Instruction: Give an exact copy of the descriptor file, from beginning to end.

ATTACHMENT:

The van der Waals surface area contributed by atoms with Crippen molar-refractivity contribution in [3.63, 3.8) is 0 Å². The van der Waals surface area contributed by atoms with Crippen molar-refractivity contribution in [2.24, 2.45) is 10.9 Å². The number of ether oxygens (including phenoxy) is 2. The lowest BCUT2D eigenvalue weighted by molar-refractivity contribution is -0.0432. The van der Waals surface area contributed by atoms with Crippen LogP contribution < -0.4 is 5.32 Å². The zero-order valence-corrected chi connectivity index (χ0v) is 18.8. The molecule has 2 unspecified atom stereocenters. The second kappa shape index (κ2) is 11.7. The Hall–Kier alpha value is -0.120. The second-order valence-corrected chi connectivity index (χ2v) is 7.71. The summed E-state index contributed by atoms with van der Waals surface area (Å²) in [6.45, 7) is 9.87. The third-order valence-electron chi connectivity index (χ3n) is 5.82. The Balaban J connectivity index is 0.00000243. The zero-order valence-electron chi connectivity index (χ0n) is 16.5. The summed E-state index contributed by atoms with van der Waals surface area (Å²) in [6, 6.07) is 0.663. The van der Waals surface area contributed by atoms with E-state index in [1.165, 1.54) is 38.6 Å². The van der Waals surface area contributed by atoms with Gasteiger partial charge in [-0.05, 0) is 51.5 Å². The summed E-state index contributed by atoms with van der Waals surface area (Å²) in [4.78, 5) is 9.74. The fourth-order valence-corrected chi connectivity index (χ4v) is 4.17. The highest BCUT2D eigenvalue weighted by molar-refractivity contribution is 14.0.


The van der Waals surface area contributed by atoms with Crippen molar-refractivity contribution in [3.63, 3.8) is 0 Å². The van der Waals surface area contributed by atoms with Crippen molar-refractivity contribution in [2.24, 2.45) is 10.9 Å². The number of ether oxygens (including phenoxy) is 2. The lowest BCUT2D eigenvalue weighted by molar-refractivity contribution is -0.0432. The van der Waals surface area contributed by atoms with Crippen LogP contribution < -0.4 is 5.32 Å². The zero-order valence-corrected chi connectivity index (χ0v) is 18.8. The molecule has 2 unspecified atom stereocenters. The second kappa shape index (κ2) is 11.7. The Hall–Kier alpha value is -0.120. The second-order valence-corrected chi connectivity index (χ2v) is 7.71. The summed E-state index contributed by atoms with van der Waals surface area (Å²) in [6.45, 7) is 9.87. The third-order valence-electron chi connectivity index (χ3n) is 5.82. The Balaban J connectivity index is 0.00000243. The zero-order valence-electron chi connectivity index (χ0n) is 16.5. The summed E-state index contributed by atoms with van der Waals surface area (Å²) in [6, 6.07) is 0.663. The van der Waals surface area contributed by atoms with E-state index in [1.165, 1.54) is 38.6 Å². The van der Waals surface area contributed by atoms with Gasteiger partial charge in [-0.05, 0) is 51.5 Å². The summed E-state index contributed by atoms with van der Waals surface area (Å²) in [4.78, 5) is 9.74. The fourth-order valence-corrected chi connectivity index (χ4v) is 4.17. The highest BCUT2D eigenvalue weighted by molar-refractivity contribution is 14.0.